President Barack Obama on Tuesday commuted the remaining 20 years of the 55-year sentence Oscar López Rivera was serving after his 1981 conviction for “seditious conspiracy.” The 74-year-old Puerto Rican nationalist was accused of being affiliated with the FALN, a group fighting for the independence of Puerto Rico that was responsible for a series of bombings in the 1970s and 1980s.
In 1981, López was charged with armed robbery, possession of an unregistered firearm, and interstate transportation of a stolen vehicle, allegedly as part of a larger plot to challenge the United States’ role in Puerto Rico by force. The court determined that he was connected to the FALN. At his trial, one man testified that López taught him bomb-making skills.
In all, the FALN claimed responsibility for more than 120 bombings across the US between 1974 and 1983, leading to the death of six and the injury of dozens. But the basis for López’s conviction was specifically the more than two-dozen bombings claimed by the organization in the Chicago area, none of which resulted in injuries. A 1980 Chicago Tribune editorial observed that the bombs were “placed and timed as to damage property rather than persons” and that the FALN was “out to call attention to their cause rather than to shed blood.”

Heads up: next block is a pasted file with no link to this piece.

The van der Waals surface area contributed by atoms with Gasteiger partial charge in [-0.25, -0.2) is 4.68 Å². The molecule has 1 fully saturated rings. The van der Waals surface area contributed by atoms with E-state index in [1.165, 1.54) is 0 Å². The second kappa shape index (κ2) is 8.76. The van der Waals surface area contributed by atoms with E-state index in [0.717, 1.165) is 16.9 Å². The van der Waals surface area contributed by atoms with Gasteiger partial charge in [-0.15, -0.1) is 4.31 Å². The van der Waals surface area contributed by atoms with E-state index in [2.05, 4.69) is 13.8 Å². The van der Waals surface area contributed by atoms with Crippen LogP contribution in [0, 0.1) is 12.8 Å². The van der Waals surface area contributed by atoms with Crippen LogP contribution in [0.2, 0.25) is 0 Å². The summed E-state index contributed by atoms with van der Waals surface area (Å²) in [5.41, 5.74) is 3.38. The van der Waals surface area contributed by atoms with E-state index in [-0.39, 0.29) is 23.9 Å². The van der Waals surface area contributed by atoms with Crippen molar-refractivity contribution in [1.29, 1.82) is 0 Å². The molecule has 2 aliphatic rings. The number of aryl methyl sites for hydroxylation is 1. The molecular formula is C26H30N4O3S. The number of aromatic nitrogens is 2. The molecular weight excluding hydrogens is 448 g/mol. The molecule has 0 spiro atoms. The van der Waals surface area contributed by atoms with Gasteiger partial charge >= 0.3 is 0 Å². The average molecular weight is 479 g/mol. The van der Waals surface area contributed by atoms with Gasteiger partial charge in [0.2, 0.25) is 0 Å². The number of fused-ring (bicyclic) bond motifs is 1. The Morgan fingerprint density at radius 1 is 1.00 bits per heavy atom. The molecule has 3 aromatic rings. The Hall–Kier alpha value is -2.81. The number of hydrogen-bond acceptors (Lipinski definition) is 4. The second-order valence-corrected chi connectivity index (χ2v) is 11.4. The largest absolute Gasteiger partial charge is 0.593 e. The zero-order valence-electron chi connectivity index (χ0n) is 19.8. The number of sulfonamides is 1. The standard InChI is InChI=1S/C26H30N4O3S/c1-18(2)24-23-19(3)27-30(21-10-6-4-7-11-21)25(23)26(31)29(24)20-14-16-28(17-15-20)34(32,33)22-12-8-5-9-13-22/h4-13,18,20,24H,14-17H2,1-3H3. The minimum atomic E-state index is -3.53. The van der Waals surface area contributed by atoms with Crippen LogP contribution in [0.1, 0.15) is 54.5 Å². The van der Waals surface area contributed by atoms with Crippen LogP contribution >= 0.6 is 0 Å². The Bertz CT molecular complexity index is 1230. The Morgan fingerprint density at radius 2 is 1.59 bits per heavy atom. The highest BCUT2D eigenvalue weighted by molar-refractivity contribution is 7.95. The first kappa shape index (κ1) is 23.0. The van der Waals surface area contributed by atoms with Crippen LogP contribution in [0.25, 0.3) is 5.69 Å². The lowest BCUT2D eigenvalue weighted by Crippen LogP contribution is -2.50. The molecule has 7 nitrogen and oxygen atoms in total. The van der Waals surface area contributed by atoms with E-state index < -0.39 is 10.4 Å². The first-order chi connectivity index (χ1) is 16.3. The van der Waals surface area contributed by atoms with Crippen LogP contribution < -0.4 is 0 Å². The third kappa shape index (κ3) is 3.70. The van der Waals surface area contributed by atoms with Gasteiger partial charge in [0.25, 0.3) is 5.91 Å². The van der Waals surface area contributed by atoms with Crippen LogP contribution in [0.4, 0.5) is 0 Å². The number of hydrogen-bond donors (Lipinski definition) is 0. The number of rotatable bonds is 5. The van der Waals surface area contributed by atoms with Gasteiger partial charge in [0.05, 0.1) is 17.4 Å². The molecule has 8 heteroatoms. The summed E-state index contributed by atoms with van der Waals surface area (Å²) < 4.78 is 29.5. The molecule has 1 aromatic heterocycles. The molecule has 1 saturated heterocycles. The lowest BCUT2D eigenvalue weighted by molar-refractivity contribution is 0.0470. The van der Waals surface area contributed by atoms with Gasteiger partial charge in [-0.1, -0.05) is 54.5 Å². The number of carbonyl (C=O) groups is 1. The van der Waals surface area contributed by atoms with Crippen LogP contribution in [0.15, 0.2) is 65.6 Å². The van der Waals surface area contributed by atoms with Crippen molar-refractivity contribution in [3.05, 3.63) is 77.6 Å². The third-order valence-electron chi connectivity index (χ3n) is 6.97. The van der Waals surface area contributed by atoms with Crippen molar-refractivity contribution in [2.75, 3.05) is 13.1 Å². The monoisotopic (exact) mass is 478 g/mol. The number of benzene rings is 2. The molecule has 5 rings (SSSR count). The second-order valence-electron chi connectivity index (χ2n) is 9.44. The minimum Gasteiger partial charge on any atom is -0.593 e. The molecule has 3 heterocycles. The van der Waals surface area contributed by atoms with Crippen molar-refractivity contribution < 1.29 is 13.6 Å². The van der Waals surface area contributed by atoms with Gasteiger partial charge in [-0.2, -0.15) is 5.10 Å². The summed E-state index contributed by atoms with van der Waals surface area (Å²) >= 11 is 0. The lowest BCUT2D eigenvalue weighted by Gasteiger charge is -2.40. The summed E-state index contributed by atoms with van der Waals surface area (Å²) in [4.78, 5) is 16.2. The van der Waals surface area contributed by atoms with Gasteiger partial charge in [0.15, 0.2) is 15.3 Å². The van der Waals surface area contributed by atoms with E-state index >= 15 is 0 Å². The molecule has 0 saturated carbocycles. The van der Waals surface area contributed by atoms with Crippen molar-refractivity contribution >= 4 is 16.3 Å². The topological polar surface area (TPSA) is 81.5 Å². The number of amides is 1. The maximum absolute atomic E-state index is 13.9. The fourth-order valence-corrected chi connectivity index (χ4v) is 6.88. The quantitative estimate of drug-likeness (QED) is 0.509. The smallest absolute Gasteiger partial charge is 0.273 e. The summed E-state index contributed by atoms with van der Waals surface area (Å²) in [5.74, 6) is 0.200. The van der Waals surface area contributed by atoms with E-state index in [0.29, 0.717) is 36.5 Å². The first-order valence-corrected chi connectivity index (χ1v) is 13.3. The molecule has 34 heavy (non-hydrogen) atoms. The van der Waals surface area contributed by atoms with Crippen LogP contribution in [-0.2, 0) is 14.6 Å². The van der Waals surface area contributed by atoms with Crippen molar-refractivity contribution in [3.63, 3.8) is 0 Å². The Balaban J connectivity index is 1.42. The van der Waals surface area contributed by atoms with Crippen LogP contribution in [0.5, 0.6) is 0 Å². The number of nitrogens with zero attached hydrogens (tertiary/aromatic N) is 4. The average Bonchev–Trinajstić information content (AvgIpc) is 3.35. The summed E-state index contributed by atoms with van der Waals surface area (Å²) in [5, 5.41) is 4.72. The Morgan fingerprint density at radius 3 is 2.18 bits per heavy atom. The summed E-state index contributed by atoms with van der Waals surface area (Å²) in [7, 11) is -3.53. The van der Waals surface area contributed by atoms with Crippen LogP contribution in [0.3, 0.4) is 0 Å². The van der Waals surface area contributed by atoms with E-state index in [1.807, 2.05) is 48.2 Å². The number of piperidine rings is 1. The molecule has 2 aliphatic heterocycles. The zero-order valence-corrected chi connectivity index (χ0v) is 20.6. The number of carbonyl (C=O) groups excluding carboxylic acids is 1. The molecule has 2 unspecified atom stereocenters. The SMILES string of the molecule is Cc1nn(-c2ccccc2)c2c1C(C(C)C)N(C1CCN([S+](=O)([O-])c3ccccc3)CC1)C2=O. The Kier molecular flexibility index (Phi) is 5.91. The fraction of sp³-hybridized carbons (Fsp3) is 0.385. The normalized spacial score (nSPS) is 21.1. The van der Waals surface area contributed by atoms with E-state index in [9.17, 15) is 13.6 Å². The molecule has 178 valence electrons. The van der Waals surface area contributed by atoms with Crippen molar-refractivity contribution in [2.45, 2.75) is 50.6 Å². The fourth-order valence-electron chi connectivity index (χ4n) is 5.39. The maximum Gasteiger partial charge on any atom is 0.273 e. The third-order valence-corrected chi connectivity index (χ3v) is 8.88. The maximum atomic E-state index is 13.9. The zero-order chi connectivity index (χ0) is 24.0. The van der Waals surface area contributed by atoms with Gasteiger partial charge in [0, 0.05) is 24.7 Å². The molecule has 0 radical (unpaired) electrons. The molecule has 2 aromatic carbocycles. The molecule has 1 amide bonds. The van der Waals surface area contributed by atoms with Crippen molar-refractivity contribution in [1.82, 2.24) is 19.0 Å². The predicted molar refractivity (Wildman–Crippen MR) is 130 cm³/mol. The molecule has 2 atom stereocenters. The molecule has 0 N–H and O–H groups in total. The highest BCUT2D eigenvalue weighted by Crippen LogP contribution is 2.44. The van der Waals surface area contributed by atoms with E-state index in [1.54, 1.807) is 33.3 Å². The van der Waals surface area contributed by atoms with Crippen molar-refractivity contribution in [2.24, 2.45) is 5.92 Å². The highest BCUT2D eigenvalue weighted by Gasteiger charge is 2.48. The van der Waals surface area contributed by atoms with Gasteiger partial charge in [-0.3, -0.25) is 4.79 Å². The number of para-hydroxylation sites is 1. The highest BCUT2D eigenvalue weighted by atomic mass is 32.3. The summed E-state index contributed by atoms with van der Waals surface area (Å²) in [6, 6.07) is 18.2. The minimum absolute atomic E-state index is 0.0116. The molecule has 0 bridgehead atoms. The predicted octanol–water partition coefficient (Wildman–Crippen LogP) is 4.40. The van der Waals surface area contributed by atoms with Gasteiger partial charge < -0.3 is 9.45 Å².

At least 16 other Puerto Rican nationalists were charged with seditious conspiracy and related offenses in the early 1980s. None were ultimately found to have connections to actual attacks, yet at the sentencing hearing, the judge said he regretted not being able to issue the death penalty. He handed out sentences up to 90 years, with López Rivera receiving 55 years. By contrast, the average sentence for homicide in 1992 (the closest year for which data is available) was less than 12.5 years.
During his 33 years in prison, López Rivera has served 12 years in solitary confinement in some of the highest security prisons in the country. His lawyer, Jan Susler, says he hasn’t been allowed to do an in-person media interview for 15 years. Nonmedia visits are restricted as well, she says. A delegation that included a New York senator, a New York assemblyman, and New York City Council members were denied authorization to visit him in prison.
Former President Bill Clinton offered López Rivera clemency in 1999 “against the protests of the FBI, the Federal Bureau of Prisons, the US attorney’s office, and even his wife,” Bauer wrote. Instead of leaving prison, López Rivera chose to remain incarcerated until his codefendant, Carlos Alberto Torres, was released. (Torres was granted parole in 2010.) López
He was one of 209 people who had their sentences commuted by Obama just three days before Obama leaves office. Perhaps the highest-profile case was Chelsea Manning, the former Army private accused of leaking hundreds of thousands of US government files to WikiLeaks in 2010. Obama also pardoned 64 people on Tuesday.